Environmental and economic performance of hybrid power-to- liquid and biomass-to-liquid fuel production in the united states

Mark D. Staples, Stewart A. Isaacs, Florian Allroggen, Dharik S. Mallapragada, Christoph P. Falter, Steven R.H. Barrett

Research output: Contribution to journalArticlepeer-review


Power-to-liquids are a class of liquid drop-in fuels produced from electricity and carbon dioxide as the primary process inputs, which have the potential to reduce transportation's climate impacts. We quantify the economic and life cycle environmental characteristics of four electrofuel technology pathways that rely on the Fischer-Tropsch synthesis but produce synthesis gas via different schemes: Power-to-liquid (PtL) via electrolysis and a reverse water gas shift (RWGS) reaction; PtL via co-electrolysis; gasification of biomass-toliquid (BtL); and a hybrid power- and biomass-to-liquid (PBtL) pathway. The results indicate that the hybrid PBtL pathway is the most environmentally and economically promising option for electrofuel production, with results highly dependent on input electricity source characteristics such as cost and emissions. The carbon intensities of electricity generation that must not be exceeded for electrofuels to have lower life cycle emissions than conventional diesel are 222, 116, and 143 gCO2e/kWh for PBtL, PtL electrolysis + RWGS, and PtL co-electrolysis, respectively. We characterize the PBtL pathway in more detail by combining spatially resolved data on biomass cultivation, electricity generation, and cost-optimized hydrogen production from renewable electricity in the United States (US). We find that the private emissions abatement cost for PBtL fuels varies between 740 and 2000 $/tCO2e, depending primarily on the location of fuel production.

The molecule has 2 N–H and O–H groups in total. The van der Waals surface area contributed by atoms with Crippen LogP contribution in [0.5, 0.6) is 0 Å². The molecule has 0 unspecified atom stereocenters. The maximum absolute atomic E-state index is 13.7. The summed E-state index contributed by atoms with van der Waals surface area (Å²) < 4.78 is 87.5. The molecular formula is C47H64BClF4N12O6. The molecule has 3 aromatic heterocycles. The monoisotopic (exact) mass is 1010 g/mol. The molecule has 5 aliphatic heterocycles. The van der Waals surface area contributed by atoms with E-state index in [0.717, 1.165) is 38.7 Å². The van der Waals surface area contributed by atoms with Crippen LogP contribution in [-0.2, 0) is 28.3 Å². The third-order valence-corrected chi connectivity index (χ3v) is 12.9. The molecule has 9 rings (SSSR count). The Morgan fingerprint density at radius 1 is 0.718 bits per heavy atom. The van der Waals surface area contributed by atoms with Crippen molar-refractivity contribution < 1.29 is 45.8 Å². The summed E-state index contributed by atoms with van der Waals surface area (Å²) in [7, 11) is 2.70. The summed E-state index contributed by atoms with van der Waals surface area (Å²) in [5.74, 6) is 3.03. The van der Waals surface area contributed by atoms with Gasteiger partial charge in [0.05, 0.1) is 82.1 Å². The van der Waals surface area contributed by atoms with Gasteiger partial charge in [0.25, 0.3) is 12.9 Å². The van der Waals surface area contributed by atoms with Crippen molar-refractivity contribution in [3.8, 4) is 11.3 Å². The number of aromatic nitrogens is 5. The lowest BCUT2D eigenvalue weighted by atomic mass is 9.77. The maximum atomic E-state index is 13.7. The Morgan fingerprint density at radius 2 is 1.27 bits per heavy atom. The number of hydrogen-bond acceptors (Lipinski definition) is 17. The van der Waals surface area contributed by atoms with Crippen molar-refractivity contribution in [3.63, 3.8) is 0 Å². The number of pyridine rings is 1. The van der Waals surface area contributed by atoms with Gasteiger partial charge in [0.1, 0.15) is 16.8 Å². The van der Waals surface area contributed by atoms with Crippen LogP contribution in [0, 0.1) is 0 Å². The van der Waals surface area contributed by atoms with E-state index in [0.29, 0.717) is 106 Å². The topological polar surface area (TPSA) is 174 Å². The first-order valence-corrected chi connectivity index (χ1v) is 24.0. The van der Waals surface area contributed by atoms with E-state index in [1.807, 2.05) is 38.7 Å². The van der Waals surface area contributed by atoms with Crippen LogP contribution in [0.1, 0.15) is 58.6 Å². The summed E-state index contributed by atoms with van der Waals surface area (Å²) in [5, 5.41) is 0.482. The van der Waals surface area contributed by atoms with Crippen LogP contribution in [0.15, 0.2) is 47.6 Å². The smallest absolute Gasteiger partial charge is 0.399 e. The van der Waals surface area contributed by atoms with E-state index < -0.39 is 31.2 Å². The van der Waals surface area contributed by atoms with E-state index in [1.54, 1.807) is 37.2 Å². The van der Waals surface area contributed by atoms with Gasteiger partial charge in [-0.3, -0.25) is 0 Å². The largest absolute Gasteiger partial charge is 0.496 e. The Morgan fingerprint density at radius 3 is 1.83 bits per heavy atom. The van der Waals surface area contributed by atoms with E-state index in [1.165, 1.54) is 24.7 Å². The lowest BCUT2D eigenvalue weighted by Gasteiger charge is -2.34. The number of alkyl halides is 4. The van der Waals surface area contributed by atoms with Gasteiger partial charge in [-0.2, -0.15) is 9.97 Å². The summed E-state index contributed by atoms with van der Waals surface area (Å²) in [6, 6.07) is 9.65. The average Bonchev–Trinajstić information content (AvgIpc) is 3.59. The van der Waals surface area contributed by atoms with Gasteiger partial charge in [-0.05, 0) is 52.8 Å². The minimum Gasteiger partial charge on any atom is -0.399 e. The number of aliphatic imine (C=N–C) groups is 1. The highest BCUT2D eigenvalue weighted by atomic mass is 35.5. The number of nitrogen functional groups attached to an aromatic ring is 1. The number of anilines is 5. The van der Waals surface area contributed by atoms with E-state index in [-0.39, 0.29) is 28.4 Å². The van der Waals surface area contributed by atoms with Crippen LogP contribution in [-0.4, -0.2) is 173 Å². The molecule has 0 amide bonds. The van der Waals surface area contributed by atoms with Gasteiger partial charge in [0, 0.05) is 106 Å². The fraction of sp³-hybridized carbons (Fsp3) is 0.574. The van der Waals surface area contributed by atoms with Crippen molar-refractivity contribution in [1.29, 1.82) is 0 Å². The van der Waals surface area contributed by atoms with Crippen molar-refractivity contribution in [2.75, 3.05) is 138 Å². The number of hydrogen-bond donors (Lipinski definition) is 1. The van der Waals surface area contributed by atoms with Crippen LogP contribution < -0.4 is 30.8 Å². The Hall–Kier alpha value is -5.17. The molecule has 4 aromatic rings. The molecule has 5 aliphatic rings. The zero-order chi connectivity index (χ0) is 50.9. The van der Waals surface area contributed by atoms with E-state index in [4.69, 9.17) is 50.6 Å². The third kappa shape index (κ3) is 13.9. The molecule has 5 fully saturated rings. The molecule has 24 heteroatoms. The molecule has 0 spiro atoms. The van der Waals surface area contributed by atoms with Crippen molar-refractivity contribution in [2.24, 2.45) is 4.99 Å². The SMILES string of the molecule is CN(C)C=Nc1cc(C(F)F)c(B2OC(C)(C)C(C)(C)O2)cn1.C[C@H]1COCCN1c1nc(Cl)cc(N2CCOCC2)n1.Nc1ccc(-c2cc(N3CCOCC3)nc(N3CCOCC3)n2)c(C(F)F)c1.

Original languageEnglish (US)
Pages (from-to)8247-8257
Number of pages11
JournalEnvironmental Science and Technology
Issue number12
StatePublished - Jun 15 2021


  • Electrofuel
  • Life cycle analysis
  • Power-to-liquid
  • Renewable energy
  • Renewable hydrogen

ASJC Scopus subject areas

  • General Chemistry
  • Environmental Chemistry


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